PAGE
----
Gospel Acclamation: Celtic Alleluia (with specially-written verse)

Presentation of the Gifts: Lord, your love has drawn us near (Dean, Laudate 774, with choral arrangement for verses)

Sanctus: In Pace acclamations (Walker)

Memorial Acclamation A: In Pace acclamations (Walker)

Doxology and Great Amen: plainchant

Breaking of Bread: Litany for Breaking of Bread (Inwood, Laudate 593 with verses 17-18 and 4)

Song during Communion: Live on in my love (Psallite)

Closing Hymn: When love is found and hope comes home (cf. Laudate 416, verses 1-3 and 5, but sung to JERUSALEM instead of O WALY WALY, with choral arrangement for second verse)

Recessional Voluntary: Improvised Kaleidoscopic Medley of Wedding Processional Music: Mendelssohn Wedding March — Toccata from Widor Symphony V — Karg-Elert Nun danket — Jeremiah Clarke Trumpet Voluntary — Purcell Trumpet Tune — Bach D minor Toccata — Rondo from Charpentier Te Deum — etc — etc

Congregation, cantors, organ and members of Diocesan Choir

Hare
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Re: Liturgical Tourism

Post by Hare » Mon Jun 18, 2012 3:38 pm

Hare wrote:SATURDAY 16 JUNE - MARRIAGE CELEBRATION MASS, ST GEORGE'S CATHEDRAL, SOUTHWARK

Introit: Gregorian
Entrance hymn: O praise ye the Lord
Kyrie: Messe Solennelle (Vierne)
Gloria: Lourdes refrain, verses ?? *
Psalm: Gregorian??
Alleluia: Gregorian
Offertory: Ubi caritas (Durufle) + Blessed are you, Lord God of all creation
Sanctus: Mass VIII
Acclamation: Spoken :shock:
Agnus Dei: Messe Solennelle (Vierne)
Communion: Gregorian Antiphon + Panis Angelicus (Villette)
Recessional hymn: Tell out, my soul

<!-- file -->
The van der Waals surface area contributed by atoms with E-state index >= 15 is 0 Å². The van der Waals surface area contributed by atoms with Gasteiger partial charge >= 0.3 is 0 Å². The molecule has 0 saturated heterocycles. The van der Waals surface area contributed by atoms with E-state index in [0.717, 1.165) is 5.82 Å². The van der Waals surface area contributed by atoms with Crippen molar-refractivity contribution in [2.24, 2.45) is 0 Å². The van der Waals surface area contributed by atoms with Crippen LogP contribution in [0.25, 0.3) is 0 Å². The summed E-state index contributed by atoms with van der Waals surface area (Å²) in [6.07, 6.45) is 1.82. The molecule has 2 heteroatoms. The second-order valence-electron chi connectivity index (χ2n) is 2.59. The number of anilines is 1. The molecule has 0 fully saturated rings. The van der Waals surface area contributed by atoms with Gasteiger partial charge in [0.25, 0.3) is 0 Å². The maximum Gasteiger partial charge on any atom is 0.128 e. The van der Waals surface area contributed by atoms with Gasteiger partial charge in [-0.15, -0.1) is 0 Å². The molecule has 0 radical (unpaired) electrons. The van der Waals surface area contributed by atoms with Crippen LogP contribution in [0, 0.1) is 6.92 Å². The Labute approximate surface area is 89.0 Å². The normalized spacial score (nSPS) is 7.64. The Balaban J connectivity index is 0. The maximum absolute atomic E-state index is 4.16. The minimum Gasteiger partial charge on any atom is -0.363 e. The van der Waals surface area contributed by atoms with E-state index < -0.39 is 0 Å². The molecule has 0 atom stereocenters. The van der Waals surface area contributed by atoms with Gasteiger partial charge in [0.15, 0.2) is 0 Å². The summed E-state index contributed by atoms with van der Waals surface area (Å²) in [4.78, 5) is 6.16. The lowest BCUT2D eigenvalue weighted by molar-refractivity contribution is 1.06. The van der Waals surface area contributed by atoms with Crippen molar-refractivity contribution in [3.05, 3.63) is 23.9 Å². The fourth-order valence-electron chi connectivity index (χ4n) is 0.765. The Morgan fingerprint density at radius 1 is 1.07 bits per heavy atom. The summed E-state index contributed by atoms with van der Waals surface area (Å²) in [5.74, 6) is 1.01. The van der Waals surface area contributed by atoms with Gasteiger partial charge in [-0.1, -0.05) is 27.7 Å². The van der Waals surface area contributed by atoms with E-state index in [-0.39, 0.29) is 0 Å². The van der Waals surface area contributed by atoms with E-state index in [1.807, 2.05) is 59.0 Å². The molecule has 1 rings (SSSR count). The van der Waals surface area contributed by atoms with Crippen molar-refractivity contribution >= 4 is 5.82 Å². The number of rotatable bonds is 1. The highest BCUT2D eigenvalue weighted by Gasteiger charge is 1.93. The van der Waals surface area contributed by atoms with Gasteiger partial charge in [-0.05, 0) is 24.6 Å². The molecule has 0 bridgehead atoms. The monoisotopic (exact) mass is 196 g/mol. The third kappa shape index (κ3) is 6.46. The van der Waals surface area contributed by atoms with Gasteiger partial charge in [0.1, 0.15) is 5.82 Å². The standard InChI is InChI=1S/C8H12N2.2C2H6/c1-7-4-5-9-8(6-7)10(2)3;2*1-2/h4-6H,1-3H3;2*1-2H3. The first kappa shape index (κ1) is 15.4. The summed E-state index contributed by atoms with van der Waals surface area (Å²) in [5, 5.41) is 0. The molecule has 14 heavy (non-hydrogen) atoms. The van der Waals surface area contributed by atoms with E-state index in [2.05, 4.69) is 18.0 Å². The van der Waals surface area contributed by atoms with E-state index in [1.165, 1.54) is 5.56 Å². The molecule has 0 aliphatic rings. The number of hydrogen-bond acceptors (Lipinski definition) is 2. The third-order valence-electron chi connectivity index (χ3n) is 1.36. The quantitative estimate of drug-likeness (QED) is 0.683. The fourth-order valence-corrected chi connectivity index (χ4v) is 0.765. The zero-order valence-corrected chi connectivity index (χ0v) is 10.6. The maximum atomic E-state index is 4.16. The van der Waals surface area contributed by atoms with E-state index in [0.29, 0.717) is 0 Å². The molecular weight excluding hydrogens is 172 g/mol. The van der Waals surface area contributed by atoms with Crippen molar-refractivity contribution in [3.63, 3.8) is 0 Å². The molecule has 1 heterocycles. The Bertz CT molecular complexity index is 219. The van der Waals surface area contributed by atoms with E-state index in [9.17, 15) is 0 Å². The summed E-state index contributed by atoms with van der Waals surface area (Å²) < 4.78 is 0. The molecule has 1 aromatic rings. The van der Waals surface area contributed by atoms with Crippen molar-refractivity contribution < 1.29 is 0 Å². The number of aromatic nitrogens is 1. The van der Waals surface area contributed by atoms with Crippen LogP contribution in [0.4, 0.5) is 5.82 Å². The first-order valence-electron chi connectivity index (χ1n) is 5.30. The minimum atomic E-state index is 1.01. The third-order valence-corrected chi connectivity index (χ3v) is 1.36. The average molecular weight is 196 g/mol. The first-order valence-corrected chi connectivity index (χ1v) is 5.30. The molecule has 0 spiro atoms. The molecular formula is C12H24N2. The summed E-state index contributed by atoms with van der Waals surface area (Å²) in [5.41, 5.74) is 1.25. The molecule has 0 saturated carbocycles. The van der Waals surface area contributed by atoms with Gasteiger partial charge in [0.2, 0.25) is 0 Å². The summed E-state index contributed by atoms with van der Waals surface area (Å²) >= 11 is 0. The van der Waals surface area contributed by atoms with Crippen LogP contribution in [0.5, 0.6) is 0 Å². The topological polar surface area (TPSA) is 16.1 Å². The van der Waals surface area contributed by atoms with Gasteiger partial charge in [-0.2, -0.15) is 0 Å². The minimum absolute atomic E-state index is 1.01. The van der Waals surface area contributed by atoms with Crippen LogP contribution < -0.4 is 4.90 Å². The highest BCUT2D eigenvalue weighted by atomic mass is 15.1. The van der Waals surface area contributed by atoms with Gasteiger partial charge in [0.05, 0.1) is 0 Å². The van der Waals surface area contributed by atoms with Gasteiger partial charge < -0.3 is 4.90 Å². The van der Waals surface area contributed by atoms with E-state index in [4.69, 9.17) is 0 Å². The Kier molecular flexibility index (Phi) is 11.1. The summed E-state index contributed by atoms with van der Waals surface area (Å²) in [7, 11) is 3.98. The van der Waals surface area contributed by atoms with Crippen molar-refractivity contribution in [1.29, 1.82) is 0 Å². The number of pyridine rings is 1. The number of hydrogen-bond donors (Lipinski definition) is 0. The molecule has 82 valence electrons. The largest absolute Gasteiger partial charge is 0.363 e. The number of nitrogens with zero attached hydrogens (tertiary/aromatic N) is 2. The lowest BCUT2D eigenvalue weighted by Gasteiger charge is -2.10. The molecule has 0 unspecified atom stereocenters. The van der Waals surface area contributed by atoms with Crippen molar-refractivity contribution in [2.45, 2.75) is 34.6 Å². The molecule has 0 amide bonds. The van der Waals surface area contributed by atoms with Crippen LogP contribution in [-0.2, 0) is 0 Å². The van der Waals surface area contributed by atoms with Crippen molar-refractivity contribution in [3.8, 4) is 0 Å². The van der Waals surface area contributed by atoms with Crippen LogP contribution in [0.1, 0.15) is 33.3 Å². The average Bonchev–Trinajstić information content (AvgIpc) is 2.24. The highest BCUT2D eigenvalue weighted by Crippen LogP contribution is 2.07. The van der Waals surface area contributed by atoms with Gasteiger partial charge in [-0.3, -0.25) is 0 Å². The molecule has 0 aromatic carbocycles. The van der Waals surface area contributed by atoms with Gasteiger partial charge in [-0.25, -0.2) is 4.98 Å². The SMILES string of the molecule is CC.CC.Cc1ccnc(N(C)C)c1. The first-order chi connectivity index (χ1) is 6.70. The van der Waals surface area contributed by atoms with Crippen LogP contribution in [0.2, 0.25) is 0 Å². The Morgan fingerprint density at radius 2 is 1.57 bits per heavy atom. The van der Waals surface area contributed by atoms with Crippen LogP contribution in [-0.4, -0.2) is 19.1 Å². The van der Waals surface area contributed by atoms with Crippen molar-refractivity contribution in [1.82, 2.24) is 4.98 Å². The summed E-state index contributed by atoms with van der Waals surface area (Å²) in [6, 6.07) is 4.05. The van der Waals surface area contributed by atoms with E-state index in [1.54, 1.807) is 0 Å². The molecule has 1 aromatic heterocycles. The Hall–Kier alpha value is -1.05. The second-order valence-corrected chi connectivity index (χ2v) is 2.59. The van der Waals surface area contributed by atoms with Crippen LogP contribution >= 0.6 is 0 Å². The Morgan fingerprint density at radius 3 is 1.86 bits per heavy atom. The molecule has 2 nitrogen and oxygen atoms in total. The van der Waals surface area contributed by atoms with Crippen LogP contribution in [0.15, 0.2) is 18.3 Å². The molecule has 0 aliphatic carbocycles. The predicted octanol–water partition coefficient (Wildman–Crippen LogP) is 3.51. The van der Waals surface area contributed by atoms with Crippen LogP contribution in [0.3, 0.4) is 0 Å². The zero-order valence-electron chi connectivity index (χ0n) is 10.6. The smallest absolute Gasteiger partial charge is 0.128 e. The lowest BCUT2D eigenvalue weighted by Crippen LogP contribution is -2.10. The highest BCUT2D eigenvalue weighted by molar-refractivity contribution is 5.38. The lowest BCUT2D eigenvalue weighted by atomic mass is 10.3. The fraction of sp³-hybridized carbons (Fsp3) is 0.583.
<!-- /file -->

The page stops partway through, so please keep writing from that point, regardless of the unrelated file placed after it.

Voluntary: Chorale Varie sur le Veni creator (Durufle)

Perhaps someone (Nick Gale? Haven't seen him on here for a while) can fill in the gaps.


* Lourdes Gloria verses were by Norman Harper (Cathedral Organist)

Peter
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Re: Liturgical Tourism

Post by Peter » Tue Jun 19, 2012 10:52 am

Nick Baty wrote:Always interesting (and educational) to see what others do. However, for many of us, it's impossible to be away on a Sunday. Any tips for midweek liturgical tourism?

The obvious answer is Epiphany, Ascension or Corpus Christi in Slovenia, Italy or other countries where the feasts are not transferred! But you're a great one for planning in advance, Nick - can't you plan something that your congregation can get on with without you and go away somewhere? That's what I did and you deserve a holiday too. :)

Continuing the reports:

17th June, Faellanden, Switzerland (don't know how to produce umlauts on the computer I'm using!)

Arrived at the modern Catholic church in this village only to be directed to the nearby and much older Reformed church. The two communities had swapped churches, as the Protestants had a Confirmation service for which their church wasn't big enough. :?

The service turned out to be not Mass but Liturgy of the Word with Eucharist, which apparently happens there a lot - in that community about half the time if not more often. Where I am currently, a small town in the north of the Netherlands, it is the norm. Had I gone instead to a church just inside the boundary of Zuerich I could have had Mass, but even there one priest has to serve several communities. Clearly the shortage of priests in certain parts of the Continent is much greater than in England and they are having to take steps foreseen 40 years ago by a former PP of mine.

In the service at Faellanden there was also a baptism. The family was greeted at the start in the usual way, the baptism took place just before the intercessions and a candle was presented at the end (no formal presentation of a white garment). In between we had a Liturgy of the Word (with second reading omitted) and distribution of Communion with hymns replacing the Gloria, Responsorial Psalm, Creed :o and Sanctus, plus one after Communion. Communion was distributed with the words "This is Bread from Heaven"rather than "The Body of Christ", which also surpised me.